Almost everything you can do with monads you can do without them. (Well, some are special like `ST`

, `STM`

, `IO`

, etc., but that's a different story.) But:

- they allow you to encapsulate many common patterns, like in this case stateful computations, and hide details or boiler-plate code that would be otherwise needed; and
- there are plethora of functions that work on any (or many) monads, which you can just specialize for a particular monad you're using.

To give an example: Often one needs to have some kind of a generator that supplies unique names, like when generating code etc. This can be easily accomplished using the state monad: Each time `newName`

is called, it outputs a new name and increments the internal state:

```
import Control.Monad.State
import Data.Tree
import qualified Data.Traversable as T
type NameGen = State Int
newName :: NameGen String
newName = state $ \i -> ("x" ++ show i, i + 1)
```

Now let's say we have a tree that has some missing values. We'd like to supply them with such generated names. Fortunately, there is a generic function `mapM`

that allows to traverse any traversable structure with any monad (without the monad abstraction, we wouldn't have this function). Now fixing the tree is easy. For each value we check if it's filled (then we just use `return`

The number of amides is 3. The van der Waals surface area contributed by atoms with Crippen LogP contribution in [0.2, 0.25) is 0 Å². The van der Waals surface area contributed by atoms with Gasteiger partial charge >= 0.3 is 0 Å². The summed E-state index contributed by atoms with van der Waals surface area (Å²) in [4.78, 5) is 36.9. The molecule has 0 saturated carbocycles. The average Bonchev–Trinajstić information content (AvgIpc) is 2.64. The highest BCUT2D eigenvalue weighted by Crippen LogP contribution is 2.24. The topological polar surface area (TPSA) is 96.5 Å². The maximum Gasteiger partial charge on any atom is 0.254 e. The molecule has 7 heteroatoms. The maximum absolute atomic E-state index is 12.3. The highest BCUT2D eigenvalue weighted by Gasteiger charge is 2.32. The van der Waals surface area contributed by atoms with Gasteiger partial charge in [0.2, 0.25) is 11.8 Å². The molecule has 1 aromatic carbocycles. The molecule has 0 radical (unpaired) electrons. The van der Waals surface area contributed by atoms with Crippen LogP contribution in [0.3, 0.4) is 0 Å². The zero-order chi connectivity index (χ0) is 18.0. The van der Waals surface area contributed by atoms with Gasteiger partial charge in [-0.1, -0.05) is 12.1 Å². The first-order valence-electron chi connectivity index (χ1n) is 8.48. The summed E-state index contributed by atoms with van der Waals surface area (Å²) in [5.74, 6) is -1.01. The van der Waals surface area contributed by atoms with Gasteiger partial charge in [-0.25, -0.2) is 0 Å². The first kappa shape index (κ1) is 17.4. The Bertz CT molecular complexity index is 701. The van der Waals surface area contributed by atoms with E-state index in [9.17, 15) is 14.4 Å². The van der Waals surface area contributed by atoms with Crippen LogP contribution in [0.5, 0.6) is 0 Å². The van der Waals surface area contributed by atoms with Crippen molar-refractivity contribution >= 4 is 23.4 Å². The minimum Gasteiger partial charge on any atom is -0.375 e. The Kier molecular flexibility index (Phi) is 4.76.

to lift it into the monad), and if not, supply a new name:

```
fillTree :: Tree (Maybe String) -> NameGen (Tree String)
fillTree = T.mapM (maybe newName return)
```

Just imagine implementing this function without monads, with explicit state - going manually through the tree and carrying the state around. The original idea would be completely lost in boilerplate code. Moreover, the function would be very specific to `Tree`

and `NameGen`

.

But with monads, we can go even further. We could parametrize the name generator and construct even more generic function:

```
fillTreeM :: (Monad m) => m String -> Tree (Maybe String) -> m (Tree String)
fillTreeM gen = T.mapM (maybe gen return)
```

Note the first parameter `m String`

. It's not a constant `String`

value, it's a recipe for generating a new `String`

within `m`

, whenever it's needed.

Then the original one can be rewritten just as

```
fillTree' :: Tree (Maybe String) -> NameGen (Tree String)
fillTree' = fillTreeM newName
```

But now we can use the same function for many very different purposes. For example, use the `Rand`

monad and supply randomly generated names.

Or, at some point we might consider a tree without filled out nodes invalid. Then we just say that wherever we're asked for a new name, we instead abort the whole computation. This can be implemented just as

```
checkTree :: Tree (Maybe String) -> Maybe (Tree String)
checkTree = fillTreeM Nothing
```

where `Nothing`

here is of type `Maybe String`

, which, instead of trying to generate a new name, aborts the computation within the `Maybe`

monad.

This level of abstraction would be hardly possible without having the concept of monads.

`Reader`

will be trivial. It's exactly the same thing as just passing an argument. It doesn't even get returned!`ReaderT`

, on the other hand, is a bit more useful. – Carl Jul 4 at 16:33